To have these conversations all year, here are some things I think I’d need:
- A safe, private space
- Norms that are clearly, regularly stated
- A moderator who enforces norms
- A small community where I get to know people
- A leader (the moderator?) who provides topics for discussion (articles or questions)

I have been reading articles, engaging in twitter conversations and writing blog posts about these topics. I plan to continue doing those things, and I think that my private and public work would both benefit from this in between space.

I think we could do this on myNCTM or on slack. It needs to be a private space where we can control who can join and I really appreciate threaded messages for asynchronous conversation.

Who is this “we?” That’s where I’m hoping you come in. I don’t have the time to run this conversation, but I do have time to help get it started and to engage. I want to be careful that we do not ask a person of color to do all the work of educating white people who are interested in learning more. A side bonus of having this conversation in a private space rather than on twitter is that people of color won’t accidentally come across conversations where we are trying to figure out how to avoid microagressions, for example, which I imagine would be an unwelcome reminder of past experiences.

I could imagine starting with a group of anyone interested in any conversations about identity, diversity and equity. Then if we got enough people we could split which will allow us to keep small groups and potentially separate into affinity groups. I’ve heard that MfA has started affinity groups and I’d love to hear more about how that is working!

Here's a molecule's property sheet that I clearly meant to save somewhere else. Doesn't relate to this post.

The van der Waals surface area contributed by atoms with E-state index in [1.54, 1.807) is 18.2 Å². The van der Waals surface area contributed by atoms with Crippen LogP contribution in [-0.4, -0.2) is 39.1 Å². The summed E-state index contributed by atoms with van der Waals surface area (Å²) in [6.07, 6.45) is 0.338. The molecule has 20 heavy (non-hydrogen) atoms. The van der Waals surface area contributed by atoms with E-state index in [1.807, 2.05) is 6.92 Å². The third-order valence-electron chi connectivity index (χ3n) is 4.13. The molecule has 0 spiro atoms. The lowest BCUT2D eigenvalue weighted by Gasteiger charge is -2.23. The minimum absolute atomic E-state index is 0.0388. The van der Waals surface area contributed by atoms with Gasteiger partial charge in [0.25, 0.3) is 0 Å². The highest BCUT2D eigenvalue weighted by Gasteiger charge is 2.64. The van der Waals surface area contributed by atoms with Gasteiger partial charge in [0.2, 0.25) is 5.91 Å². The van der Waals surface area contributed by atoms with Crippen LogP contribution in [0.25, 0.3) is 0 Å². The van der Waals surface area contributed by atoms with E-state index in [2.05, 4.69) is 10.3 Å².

July 12, 2018

Diversity at TMC

It's a conversation that comes up every year. And this year I want to push up the timeline.

We want our community to be welcoming. TMC organizers have been intentional about that goal every year. We expand our efforts with each conference, but there is still more to do. We've considered whether everyone who finds us online feels invited to speak up. We've considered how to include math teachers from different regions. We've considered how to support introverts and people who are shy. We've considered how to incorporate various grade bands and roles in education. Now it's time to consider race.

Last year Grace Chen, Brette Garner, and Sammie Marshall ran a morning session titled "What is the relationship between the Standards for Mathematical Practice & equity?" and Grace gave a powerful keynote titled "The Politics(?) of Mathematics Teaching." Both sparked conversations that started at TMC and continued into the rest of the summer and well into the following year. You can follow parts of that conversation on twitter using #TMCequity and in the blog post archive. As part of the conversation, they discussed the whiteness of TMC. That conversation inspired a flex session on the last day of the conference to look at the statistics of who is at TMC.